Iíll look into this. Iím curious on how this affects aggression, but I imagine that (when practiced safely) it shouldnít make that big of a difference in the dogís temperament.

Quote:
Originally Posted by busannie View Post
Other activities pit bulls tend to enjoy are more along the lines of normal dog activities- running, biking, walking... as they tend to be active, they will enjoy most outdoor activities their owners partake in.
Fits right in with my weekends, nice.

Quote:
Originally Posted by busannie View Post
Many will enjoy and do well at carting or weight pulling, or agility, as they tend to be both powerful and agile. They tend to be pretty trainable dogs, and do well in a variety of dog sports, IF they are animal tolerant enough to behave in the proximity of other dogs.
I was looking at agility too, I feel it could be a nice bonding activity and a great training tool too.

Quote:
Originally Posted by busannie View Post
That is the main downfall of the breed for an owner who is looking for a "go everywhere, do everything" or "always off leash" dog. Because of their fighting heritage, many have at least some degree of dog/animal aggression or limited tolerance for other dogs challenging them. Dog aggression can be a real pain if you have a dog out in the public often, as others frequently can/do not control their dogs, and any altercation will always be your dog's fault. If you acquire a dog who is not dog aggressive, it is still important to prevent them from being put in a situation where the need or even opportunity to fight arises, as many will "wake up" to their heritage when challenged or forced to defend themselves, and may look forward to the occasion in the future. Pit bulls are not a breed which should be frequenting dog parks and areas where dogs congregate off leash for these reasons (fighting ability, inclination to get involved in a fight, public perception). Some are reliable off leash in a hiking scenario, others may see a wild canid or deer/elk/moose and decide it's a good opportunity to give chase or test their mettle. If you are selective, you may have decent luck finding a dog who could do well for hiking, but plan for avoiding areas frequented by off leash dogs, and the prospect that your dog may not be off leash reliable soon or ever. IME, probably the best candidates for this sort of activity will be dogs who are outwardly indifferent toward other animals and highly magnetic to people.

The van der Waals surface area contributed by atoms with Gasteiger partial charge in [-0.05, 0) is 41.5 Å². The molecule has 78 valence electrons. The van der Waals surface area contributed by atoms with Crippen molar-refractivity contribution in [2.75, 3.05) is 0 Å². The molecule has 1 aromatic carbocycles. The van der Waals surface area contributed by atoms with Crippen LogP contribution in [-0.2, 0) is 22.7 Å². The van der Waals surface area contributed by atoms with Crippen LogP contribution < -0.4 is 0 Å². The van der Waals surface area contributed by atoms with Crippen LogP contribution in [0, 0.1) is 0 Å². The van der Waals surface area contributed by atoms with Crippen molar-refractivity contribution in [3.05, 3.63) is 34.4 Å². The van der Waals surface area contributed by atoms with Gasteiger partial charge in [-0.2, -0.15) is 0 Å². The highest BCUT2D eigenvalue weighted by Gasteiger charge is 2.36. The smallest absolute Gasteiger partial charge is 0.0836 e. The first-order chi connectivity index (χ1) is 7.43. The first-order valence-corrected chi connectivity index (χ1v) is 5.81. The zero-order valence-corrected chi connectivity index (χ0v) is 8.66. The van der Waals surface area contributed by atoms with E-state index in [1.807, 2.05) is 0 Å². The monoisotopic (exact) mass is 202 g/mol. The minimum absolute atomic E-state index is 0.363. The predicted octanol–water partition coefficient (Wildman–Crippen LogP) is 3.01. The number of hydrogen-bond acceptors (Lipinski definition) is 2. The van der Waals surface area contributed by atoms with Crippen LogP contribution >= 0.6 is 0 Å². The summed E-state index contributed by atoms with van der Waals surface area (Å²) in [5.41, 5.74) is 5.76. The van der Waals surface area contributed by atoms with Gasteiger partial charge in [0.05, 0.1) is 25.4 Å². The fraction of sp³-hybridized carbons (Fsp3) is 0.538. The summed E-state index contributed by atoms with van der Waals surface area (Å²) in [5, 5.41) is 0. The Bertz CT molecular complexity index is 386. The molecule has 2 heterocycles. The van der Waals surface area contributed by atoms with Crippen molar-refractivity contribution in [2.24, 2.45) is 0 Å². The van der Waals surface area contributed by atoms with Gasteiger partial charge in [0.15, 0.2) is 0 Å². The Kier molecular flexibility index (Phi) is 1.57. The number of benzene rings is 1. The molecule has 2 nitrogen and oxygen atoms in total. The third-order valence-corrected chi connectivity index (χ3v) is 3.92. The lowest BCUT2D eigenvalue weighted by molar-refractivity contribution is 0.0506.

I have given up on off-leash, but will still try the training anyway. I dropped SPCA out my search and switched to AAF or Adopt-a-pit where they try their best to socialize and get the dogís basic training before adoption; AAF also offers a ďtrialĒ adoption, where I can take the dog home for seven days and decide if sheís a good fit for my home. That said, I understand the ďaggressiveĒ gene is still laying dormant and can arise at any time; thanks for the warning :thumbs up:

Quote:
Originally Posted by busannie View Post
Given the temperature extremes in your area, I would look for an athletic type dog, and avoid short/squat "Am bully" types with short muzzles and bulky muscle, as these dogs will struggle to breathe in heat. You can "dress" even a short haired dog for reasonable amounts of time in cold, but you can only cool a dog so much in the heat. Avoid dogs who are noisy breathers/panters or appear to get winded quickly, unless there is some sort of treatable medical reason for their issues. Since you work full time and are looking for specific traits in a dog, I would look for a young adult dog (2+) if you are searching in a shelter environment, as it is more likely that traits you see are "set" and less likely to change vs a puppy who still is maturing; also a mature dog should do better with your work schedule, given appropriate exercise.

Make sure your condo has no breed restrictions, as well as any insurance you currently hold on your residence.
Thanks for the insurance warning; also, thanks for the age warning too. I didnít think about the fact that their traits could change as they age, but itís completely reasonable and something that I would have missed.
Quote:
Originally Posted by busannie View Post